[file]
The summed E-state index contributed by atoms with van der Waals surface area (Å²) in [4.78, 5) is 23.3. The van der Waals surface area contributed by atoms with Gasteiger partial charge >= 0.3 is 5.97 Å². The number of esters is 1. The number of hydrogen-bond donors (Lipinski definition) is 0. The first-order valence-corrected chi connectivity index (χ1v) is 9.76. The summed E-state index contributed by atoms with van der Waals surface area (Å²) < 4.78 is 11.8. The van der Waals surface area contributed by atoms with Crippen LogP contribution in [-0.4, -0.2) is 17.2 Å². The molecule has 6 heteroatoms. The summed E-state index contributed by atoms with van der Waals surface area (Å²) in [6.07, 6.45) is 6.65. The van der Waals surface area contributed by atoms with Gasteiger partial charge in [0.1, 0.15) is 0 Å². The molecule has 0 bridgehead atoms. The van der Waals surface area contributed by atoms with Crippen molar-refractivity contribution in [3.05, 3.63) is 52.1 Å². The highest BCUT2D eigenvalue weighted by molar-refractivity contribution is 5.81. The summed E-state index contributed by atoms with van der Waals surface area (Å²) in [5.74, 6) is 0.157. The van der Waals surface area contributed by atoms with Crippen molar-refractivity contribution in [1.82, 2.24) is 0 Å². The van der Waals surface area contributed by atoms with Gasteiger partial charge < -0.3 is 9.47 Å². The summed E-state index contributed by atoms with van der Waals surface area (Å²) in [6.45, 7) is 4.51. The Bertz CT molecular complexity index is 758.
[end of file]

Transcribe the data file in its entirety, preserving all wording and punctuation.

The summed E-state index contributed by atoms with van der Waals surface area (Å²) in [4.78, 5) is 23.3. The van der Waals surface area contributed by atoms with Gasteiger partial charge >= 0.3 is 5.97 Å². The number of esters is 1. The number of hydrogen-bond donors (Lipinski definition) is 0. The first-order valence-corrected chi connectivity index (χ1v) is 9.76. The summed E-state index contributed by atoms with van der Waals surface area (Å²) < 4.78 is 11.8. The van der Waals surface area contributed by atoms with Crippen LogP contribution in [-0.4, -0.2) is 17.2 Å². The molecule has 6 heteroatoms. The summed E-state index contributed by atoms with van der Waals surface area (Å²) in [6.07, 6.45) is 6.65. The van der Waals surface area contributed by atoms with Gasteiger partial charge in [0.1, 0.15) is 0 Å². The molecule has 0 bridgehead atoms. The van der Waals surface area contributed by atoms with Crippen molar-refractivity contribution in [3.05, 3.63) is 52.1 Å². The highest BCUT2D eigenvalue weighted by molar-refractivity contribution is 5.81. The summed E-state index contributed by atoms with van der Waals surface area (Å²) in [5.74, 6) is 0.157. The van der Waals surface area contributed by atoms with Crippen molar-refractivity contribution in [1.82, 2.24) is 0 Å². The van der Waals surface area contributed by atoms with Gasteiger partial charge < -0.3 is 9.47 Å². The summed E-state index contributed by atoms with van der Waals surface area (Å²) in [6.45, 7) is 4.51. The Bertz CT molecular complexity index is 758.